The cries across the internet to save the bees have not fallen on deaf ears in Hillsdale county as local beekeepers are serious about preserving the trade and preventing honey bee decline in the area.
A local Hudson-based Beekeeping association, Hidden Lake Beekeepers, partnered with the Michigan Agricultural Environmental Assurance Program (MAEAP) to bring a honeybee workshop to Hillsdale county in order to better educate local and aspiring beekeepers on the entomology of honeybees, the function of the hive, diseases, and the basics of local and commercial beekeeping.
Walter Pett, assistant professor of entomology at Michigan State University, who has over 30 years of beekeeping experience spoke about the varieties of bees and their unique functions, the dangers to bees, and the steps to prevent colony loss.
“What I love about bees is once you open up a hive you see thousands of little tiny eyes staring right back at you. It’s amazing,” Pett said.
Jamie Walters, 2017 Ohio State beekeeper of the year and Northwest Ohio Beekeeper Association vice president, who is also an Ohio State University pollinator specialist addressed the group and spoke about the process of becoming a great beekeeper by assessing one’s resources, goals, and how to acquire the knowledge.
“Go to the colleges for information,” Walters said. “Read books and talk to experts about events. If you know where to look you’ll find events everywhere.”
The event was held at the Perennial Park community center on Feb. 23 with 21 beekeepers in attendance. Rollin Lauber, the founder of the Hidden Lake Beekeepers club, said that last year’s event hosted by Lost Nations Beekeepers Association had over 63 in attendance.
“We had minimal advertising this year, people can’t go to something if they don’t know about it,” Lauber said. “But next year, that won’t happen again. I’d expect much more people.”
According to Lauber, the Hidden Lake Beekeepers club is just six months old.
“The club was founded for the purpose of teaching the art of beekeeping,” he said. “The club specifies that we go back to the basics of beekeeping.”
Lauber partnered with the MAEAP in order to grow the program.
He said he wanted “to help draw attention and focus to the local pollinator program and basically increase the local habitat of the honey bee.”
According to Pett and other similar, extensive research, bee populations are in decline not just in the midwest but globally.
“I myself like many other beekeepers, lost a lot of bees this winter,” said Pett.
This comes as a great alarm, as according to Pett, “one-third of our diet is dependent on insect pollination and bees are the primary pollinator. They are critical in providing pollination services.”
This is especially hitting hardest among rural communities and farmers, much like Hillsdale county, as the decline is not only affecting crop yields and farmers markets but also wildlife, as like us, they are dependent on the honey bee for creating food sources according to Pett and Lauber.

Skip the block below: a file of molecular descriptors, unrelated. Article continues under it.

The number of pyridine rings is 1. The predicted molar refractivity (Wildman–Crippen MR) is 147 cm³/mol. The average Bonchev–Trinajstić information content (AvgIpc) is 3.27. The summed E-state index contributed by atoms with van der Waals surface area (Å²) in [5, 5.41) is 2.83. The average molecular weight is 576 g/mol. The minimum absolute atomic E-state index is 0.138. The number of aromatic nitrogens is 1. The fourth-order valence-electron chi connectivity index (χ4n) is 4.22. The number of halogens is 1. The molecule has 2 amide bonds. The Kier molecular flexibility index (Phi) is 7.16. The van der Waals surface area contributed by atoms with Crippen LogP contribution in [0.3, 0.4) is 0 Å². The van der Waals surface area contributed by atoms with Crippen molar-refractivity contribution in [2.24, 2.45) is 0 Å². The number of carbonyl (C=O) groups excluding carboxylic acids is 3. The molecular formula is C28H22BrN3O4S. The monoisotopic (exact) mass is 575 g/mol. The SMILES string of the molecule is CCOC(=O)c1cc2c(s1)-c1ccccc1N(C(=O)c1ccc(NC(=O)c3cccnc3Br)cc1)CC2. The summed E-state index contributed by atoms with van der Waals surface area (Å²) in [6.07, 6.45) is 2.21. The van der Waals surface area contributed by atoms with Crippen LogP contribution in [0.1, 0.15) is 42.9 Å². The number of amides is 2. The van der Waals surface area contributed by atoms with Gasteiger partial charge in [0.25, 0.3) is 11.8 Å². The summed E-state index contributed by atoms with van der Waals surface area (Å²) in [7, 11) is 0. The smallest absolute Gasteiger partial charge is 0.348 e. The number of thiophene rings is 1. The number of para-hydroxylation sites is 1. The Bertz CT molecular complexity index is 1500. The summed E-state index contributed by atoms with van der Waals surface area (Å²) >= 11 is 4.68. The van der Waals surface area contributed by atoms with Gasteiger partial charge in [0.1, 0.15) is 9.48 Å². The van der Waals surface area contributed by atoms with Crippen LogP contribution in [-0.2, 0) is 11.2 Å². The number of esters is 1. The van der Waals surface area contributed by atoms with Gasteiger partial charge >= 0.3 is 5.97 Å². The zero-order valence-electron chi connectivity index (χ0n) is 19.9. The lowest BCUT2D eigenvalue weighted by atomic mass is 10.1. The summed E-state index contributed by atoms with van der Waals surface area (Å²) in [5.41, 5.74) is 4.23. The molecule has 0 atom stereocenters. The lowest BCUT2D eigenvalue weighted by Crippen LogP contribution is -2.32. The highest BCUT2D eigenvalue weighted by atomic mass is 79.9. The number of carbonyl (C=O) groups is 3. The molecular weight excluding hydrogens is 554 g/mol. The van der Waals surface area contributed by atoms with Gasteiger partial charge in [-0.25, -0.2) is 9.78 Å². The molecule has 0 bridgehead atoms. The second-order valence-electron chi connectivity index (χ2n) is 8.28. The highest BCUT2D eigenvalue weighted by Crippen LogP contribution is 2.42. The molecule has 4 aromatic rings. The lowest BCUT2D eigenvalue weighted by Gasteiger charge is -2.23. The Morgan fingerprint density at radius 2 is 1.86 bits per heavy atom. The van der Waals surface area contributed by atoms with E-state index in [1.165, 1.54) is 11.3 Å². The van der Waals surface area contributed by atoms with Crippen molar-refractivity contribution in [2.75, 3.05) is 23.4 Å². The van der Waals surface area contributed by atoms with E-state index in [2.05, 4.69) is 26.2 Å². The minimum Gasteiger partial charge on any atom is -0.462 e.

Jan Lawson, an attendant of the event and a beekeeper from Battle Creek Michigan with over 53 years of beekeeping experience said the decline in bees could pose real problems.
“Without bees, our food supply is in very serious trouble,” Lawson said.
Some good news amidst the decline of the honey bee is that, according to Pett, colony collapse disorder hasn’t been very prevalent in Michigan and much of North America in recent years.
This is good news as no one had a definitive answer for what was causing “the majority of bees to just leave the colony, resulting in the colony to just dwindle down and completely disappear,” Pett said.
Yet, there are many steps that must be taken to prevent the loss of the species as the speakers provided suggestions.
The first step is through education.
“People shouldn’t be afraid of bees. Unless you squoosh them, they aren’t going to do anything to you,” Pett said. “People have a common misconception that anything that stings you is a bee, but it’s not. You most likely got stung by a yellow jacket or a hornet, not a honeybee.”
Pett also pointed out how bees can communicate with humans through something called the “waggle dance.”
“Bees are incredibly intelligent. They are one of the only few species who have the capacity outside of humans to communicate symbolically,” Pett said. “The Waggle Dance is how bees tell each other where a source of pollen is located. It accounts for the movement of the sun over time.”
This allows bees to adapt to being transported to other hemispheres, like Australia.
Supporting honeybees survival will also help prevent the loss of the species, according to Pett.
“I want beekeepers to be beekeepers,” Pett said.
Walters also said that a great way to support beekeeping is getting involved locally.
“Support your own bee clubs. Become active and support your local communities,” Walters said.
According to Lawson, clubs are a great way to extend knowledge and care of bees.
“The best way to become a beekeeper is to join a club, because the clubs are going to support you, and give you a mentor,” Lawson said. “There is so much knowledge, learning about bees is not just enough, you have to learn how to manage bees. That’s the part where a mentor can really help you.”
Getting the younger generations involved is also a current challenge of local beekeeping organizations.
“The average age of a beekeeper is around 60,” Lawson said. “We need young beekeepers desperately, otherwise, the profession of beekeeping is in trouble.”
With around 21 beekeeping clubs in Michigan, Lawson said there are numerous opportunities to get involved.
“We want you to become the next generation of mentors. We need more beekeepers,” said Walters.
The local clubs in the Hillsdale area are Hidden Lake Beekeepers Club and the Lost Nations Beekeepers Association.